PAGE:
Every just view that can be taken of this subject, admonishes the public of the necessity of a rigid adherence to the simple, the received, and the fundamental doctrine of the constitution, that the power to declare war, including the power of judging of the causes of war, is fully and exclusively vested in the legislature; that the executive has no right, in any case, to decide the question, whether there is or is not cause for declaring war; that the right of convening and informing congress, whenever such a question seems to call for a decision, is all the right which the constitution has deemed requisite or proper; and that for such, more than for any other contingency, this right was specially given to the executive. – James Madison, essay, Helvidius IV, September 14, 1793; Writings: Vol. 6

“The constitution supposes, what the History of all Governments demonstrates, that the Executive is the branch of power most interested in war, & most prone to it. It has accordingly with studied care, vested the question of war in the Legislature. – James Madison, letter to Thomas Jefferson, April 2, 1798; Writings 6:312

William Paterson 002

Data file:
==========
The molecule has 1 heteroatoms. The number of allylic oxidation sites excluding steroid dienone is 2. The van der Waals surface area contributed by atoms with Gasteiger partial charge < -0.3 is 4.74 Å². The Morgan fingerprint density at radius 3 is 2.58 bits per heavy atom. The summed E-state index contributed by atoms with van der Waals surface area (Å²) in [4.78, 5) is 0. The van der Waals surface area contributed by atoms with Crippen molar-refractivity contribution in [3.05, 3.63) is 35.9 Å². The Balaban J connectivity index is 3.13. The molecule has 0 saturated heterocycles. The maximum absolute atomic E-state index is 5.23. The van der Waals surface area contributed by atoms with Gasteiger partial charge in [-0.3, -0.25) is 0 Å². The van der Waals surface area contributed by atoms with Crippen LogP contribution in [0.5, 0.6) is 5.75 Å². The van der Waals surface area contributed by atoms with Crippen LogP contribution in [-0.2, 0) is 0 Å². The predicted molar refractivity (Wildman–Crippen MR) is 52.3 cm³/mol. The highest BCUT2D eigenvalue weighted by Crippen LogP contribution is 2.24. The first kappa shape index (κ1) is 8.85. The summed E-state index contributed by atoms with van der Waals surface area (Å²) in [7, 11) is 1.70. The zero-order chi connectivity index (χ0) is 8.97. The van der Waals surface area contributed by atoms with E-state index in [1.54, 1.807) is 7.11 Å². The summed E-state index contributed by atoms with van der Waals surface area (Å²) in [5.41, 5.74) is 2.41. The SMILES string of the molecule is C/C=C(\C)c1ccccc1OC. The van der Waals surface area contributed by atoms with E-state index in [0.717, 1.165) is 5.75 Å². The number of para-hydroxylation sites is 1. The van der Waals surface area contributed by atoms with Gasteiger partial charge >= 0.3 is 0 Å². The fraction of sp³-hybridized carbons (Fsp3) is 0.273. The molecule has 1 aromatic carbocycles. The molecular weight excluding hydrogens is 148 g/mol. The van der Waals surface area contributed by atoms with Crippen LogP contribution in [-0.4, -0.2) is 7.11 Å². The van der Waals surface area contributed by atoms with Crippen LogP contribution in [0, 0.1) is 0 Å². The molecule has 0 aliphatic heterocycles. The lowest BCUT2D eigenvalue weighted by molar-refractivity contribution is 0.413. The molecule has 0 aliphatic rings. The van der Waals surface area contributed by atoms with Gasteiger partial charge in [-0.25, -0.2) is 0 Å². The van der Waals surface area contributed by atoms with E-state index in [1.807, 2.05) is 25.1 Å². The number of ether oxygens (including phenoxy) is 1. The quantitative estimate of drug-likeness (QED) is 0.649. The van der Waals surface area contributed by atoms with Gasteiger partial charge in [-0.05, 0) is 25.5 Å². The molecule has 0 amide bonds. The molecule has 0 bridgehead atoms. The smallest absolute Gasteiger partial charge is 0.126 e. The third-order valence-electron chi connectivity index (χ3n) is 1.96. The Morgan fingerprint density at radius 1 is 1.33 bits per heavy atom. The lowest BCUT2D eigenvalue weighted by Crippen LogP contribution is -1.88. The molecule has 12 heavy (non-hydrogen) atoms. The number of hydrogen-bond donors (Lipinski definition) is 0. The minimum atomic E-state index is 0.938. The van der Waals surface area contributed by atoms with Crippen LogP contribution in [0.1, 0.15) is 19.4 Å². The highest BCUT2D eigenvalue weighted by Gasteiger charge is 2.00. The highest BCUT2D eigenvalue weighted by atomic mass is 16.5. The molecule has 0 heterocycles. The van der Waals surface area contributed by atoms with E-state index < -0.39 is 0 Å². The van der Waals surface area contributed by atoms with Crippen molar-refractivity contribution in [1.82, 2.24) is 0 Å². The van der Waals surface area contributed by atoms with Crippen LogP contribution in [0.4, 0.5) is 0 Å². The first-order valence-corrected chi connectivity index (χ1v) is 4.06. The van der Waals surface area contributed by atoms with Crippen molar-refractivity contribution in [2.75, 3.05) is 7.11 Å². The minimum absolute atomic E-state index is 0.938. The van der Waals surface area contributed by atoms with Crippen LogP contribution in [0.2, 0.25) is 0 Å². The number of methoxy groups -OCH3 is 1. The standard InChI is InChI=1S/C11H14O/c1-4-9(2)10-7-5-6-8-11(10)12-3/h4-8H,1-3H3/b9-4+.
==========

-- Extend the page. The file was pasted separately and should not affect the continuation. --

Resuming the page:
Justice William Paterson

There is a manifest distinction between our going to war with a nation at peace, and a war being made against us by an actual invasion, or a formal declaration. In the former case it is the exclusive province of Congress to change a state of peace into a state of war. – United States v. Smith, 27 F. Cas. 1192, 1806

George Washington 003

George Washington

The Constitution vests the power of declaring war with Congress; therefore no offensive expedition of importance can be undertaken until after they shall have deliberated upon the subject, and authorized such a measure. – Letter to South Carolina Governor William Moultrie, Philadelphia, August 28, 1793; Fitzpatrick: 33

James Wilson 002

James Wilson

This system will not hurry us into war; it is calculated to guard against it. It will not be in the power of a single man, or a single body of men, to involve us in such distress; for the important power of declaring war is vested in the legislature at large: this declaration must be made with the concurrence of the House of Representatives: from this circumstance we may draw a certain conclusion that nothing but our interest can draw us into war. – James Wilson, remarks in the Pennsylvania Convention to Ratify the Constitution of the United States, December 11, 1787; Works: Vol. 1, Part I

Vices of the Political System of the United States

February 16, 2012

James Madison 013

Vices of the Political System of the United States

James Madison
April 1787

1. Failure of the States to comply with the Constitutional requisitions.

This evil has been so fully experienced both during the war and since the peace, results so naturally from the number and independent authority of the States and has been so uniformly examplified in every similar Confederacy, that it may be considered as not less radically and permanently inherent in, than it is fatal to the object of, the present System.